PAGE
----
Speed Reads

GOP tax plan

Sen. Bob Corker wants to know how a measure enriching him was slipped into the GOP tax bill he now supports

On Friday, Sen. Bob Corker (R-Tenn.) announced that he will vote for the final Republican tax bill being rushed through Congress, despite his lone GOP no vote when it passed in the Senate. His original concern was the $1 trillion or more the bill will add to the federal deficit — the Congressional Budget Office on Friday put the final deficit hole at $1.455 trillion over 10 years — but Corker said Friday the imperfections are worth helping U.S. businesses. On Friday night, the International Business Times found a newly added provision that would open big tax breaks to real estate developers like President Trump, Jared Kushner, and Corker.

On Saturday, Corker insisted he had not known about the "Corker kickback" before he switched his vote. On Sunday, he asked Senate Finance Committee Chairman Orrin Hatch (R-Utah) for an explanation. "The suggestion was that it was airdropped into the conference without prior consideration by either the House or the Senate," Corker said. "Because this issue has raised concerns, I would ask that you provide an explanation of the evolution of this provision and how it made it into conference report. I think that because of many sensitivities, clarity on this issue is very important."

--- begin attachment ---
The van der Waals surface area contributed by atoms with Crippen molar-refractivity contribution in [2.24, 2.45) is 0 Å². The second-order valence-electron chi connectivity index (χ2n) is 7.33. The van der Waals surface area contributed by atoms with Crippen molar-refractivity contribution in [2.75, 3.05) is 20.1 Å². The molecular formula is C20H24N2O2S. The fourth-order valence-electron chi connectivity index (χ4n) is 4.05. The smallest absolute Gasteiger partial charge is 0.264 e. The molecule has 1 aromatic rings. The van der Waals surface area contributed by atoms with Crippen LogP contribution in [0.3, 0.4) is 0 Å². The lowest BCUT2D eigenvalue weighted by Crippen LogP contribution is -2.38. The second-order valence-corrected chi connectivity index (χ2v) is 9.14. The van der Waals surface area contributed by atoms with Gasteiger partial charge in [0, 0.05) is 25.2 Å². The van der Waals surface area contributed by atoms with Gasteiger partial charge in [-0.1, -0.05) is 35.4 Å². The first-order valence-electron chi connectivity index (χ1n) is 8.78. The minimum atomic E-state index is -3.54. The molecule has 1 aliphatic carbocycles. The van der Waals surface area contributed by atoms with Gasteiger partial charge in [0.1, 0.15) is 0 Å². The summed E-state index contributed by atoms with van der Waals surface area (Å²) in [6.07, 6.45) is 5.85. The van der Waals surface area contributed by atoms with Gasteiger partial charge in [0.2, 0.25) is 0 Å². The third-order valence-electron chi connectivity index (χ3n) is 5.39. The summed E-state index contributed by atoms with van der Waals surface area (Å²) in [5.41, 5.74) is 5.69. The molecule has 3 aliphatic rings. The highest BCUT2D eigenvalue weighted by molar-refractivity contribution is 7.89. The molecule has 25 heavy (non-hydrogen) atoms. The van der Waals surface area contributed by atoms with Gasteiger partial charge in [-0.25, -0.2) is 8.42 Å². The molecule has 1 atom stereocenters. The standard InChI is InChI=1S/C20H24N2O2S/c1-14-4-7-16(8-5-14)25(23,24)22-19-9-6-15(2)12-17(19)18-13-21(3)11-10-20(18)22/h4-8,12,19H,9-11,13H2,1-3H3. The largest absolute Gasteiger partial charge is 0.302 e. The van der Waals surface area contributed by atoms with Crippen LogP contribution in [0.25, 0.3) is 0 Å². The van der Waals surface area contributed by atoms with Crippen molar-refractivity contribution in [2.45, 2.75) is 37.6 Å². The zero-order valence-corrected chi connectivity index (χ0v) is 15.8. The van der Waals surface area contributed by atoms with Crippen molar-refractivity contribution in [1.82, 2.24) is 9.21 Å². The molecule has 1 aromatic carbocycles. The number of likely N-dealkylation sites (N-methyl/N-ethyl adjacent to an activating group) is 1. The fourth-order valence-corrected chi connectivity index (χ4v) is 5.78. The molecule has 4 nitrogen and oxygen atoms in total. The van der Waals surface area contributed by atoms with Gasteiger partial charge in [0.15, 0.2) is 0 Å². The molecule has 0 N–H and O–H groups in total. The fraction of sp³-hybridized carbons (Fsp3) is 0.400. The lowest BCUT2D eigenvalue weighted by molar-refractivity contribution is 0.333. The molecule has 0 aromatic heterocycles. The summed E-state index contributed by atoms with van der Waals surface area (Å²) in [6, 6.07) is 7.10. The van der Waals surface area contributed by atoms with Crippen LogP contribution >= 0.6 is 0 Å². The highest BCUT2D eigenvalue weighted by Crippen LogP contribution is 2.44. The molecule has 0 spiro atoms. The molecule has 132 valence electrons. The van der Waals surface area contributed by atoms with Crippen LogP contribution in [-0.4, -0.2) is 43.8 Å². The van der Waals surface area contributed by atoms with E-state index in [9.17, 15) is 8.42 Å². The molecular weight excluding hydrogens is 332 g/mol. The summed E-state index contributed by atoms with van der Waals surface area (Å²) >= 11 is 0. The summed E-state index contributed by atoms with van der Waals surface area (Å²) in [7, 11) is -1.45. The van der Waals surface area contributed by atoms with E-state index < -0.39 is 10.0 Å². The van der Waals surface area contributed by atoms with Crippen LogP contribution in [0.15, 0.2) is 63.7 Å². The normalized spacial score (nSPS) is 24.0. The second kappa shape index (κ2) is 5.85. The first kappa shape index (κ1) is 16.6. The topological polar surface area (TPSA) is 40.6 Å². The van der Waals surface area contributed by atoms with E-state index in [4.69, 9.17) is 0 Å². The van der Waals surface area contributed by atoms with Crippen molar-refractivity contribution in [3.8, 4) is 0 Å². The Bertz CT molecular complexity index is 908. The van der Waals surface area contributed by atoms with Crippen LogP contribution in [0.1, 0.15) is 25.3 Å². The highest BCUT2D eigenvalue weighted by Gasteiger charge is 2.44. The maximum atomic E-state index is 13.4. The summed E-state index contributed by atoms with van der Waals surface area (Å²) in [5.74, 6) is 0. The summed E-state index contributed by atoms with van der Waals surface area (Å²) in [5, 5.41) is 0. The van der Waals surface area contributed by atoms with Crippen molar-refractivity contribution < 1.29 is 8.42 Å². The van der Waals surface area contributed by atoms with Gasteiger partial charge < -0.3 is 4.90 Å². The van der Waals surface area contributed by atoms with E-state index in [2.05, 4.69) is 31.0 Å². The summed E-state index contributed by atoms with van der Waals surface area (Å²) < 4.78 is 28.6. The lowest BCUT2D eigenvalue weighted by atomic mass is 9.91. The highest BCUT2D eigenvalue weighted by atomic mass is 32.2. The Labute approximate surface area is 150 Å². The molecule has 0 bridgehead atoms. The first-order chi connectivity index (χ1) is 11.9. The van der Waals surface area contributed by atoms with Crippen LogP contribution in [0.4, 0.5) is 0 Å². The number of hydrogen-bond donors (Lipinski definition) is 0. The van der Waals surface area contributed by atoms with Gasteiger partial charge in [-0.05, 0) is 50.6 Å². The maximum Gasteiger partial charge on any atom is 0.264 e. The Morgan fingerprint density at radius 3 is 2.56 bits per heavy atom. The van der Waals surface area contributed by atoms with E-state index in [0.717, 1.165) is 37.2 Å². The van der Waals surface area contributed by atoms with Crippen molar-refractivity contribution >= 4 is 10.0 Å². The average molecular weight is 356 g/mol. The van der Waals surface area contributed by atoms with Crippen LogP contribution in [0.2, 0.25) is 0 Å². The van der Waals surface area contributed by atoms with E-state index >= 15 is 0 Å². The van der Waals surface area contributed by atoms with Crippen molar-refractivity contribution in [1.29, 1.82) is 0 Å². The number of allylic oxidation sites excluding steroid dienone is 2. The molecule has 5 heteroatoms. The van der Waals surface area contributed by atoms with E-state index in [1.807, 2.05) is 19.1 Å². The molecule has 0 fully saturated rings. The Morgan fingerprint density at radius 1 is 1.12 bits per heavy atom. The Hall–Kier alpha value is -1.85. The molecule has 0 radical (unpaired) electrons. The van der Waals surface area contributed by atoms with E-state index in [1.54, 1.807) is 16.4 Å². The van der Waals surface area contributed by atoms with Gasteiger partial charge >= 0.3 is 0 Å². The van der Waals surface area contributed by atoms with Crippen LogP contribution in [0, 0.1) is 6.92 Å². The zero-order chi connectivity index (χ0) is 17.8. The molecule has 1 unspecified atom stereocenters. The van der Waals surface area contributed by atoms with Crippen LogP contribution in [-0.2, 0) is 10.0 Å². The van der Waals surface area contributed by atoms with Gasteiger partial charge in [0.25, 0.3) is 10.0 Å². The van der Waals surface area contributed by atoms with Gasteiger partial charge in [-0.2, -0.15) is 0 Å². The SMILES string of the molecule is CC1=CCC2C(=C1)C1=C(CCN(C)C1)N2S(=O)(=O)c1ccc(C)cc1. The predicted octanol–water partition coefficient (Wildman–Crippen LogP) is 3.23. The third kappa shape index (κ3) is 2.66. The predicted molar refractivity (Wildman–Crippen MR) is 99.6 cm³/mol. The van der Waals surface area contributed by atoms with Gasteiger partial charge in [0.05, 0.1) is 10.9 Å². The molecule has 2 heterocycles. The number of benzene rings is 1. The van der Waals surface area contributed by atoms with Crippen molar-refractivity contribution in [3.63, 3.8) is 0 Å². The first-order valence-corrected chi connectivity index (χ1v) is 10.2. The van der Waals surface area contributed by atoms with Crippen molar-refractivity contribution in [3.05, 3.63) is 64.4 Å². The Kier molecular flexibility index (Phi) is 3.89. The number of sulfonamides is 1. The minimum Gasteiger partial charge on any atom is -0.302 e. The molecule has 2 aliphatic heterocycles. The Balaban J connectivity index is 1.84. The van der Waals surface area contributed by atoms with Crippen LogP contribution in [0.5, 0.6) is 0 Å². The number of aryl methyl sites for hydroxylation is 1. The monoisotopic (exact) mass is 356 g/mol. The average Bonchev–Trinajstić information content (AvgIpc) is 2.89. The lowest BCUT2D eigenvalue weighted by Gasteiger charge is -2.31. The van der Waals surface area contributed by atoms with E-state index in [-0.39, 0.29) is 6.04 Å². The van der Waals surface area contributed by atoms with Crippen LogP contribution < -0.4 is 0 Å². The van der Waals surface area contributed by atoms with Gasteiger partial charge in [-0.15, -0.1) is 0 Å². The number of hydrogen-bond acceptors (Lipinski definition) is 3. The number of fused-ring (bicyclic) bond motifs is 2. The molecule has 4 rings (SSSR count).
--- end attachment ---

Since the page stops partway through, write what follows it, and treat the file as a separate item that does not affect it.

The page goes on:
Senate Majority Whip John Cornyn (R-Texas) provided something of an explanation on ABC's This Week, telling host George Stephanopoulos the measure was added in during "a very intense process" where "the Democrats refused to participate, and what we've tried to do is cobble together the votes we needed to get this bill passed."

It's possible specifically helping real estate LLCs was incidental, as the new provision "combined a capital-investment approach that the House favored with the Senate's tax-cut mechanism," Bloomberg reports. But while "the new law will include lots of what you might call unintended consequences," Axios says, noting how it might increase moving U.S. factories overseas, "often they were intended by the hidden hands that put them there."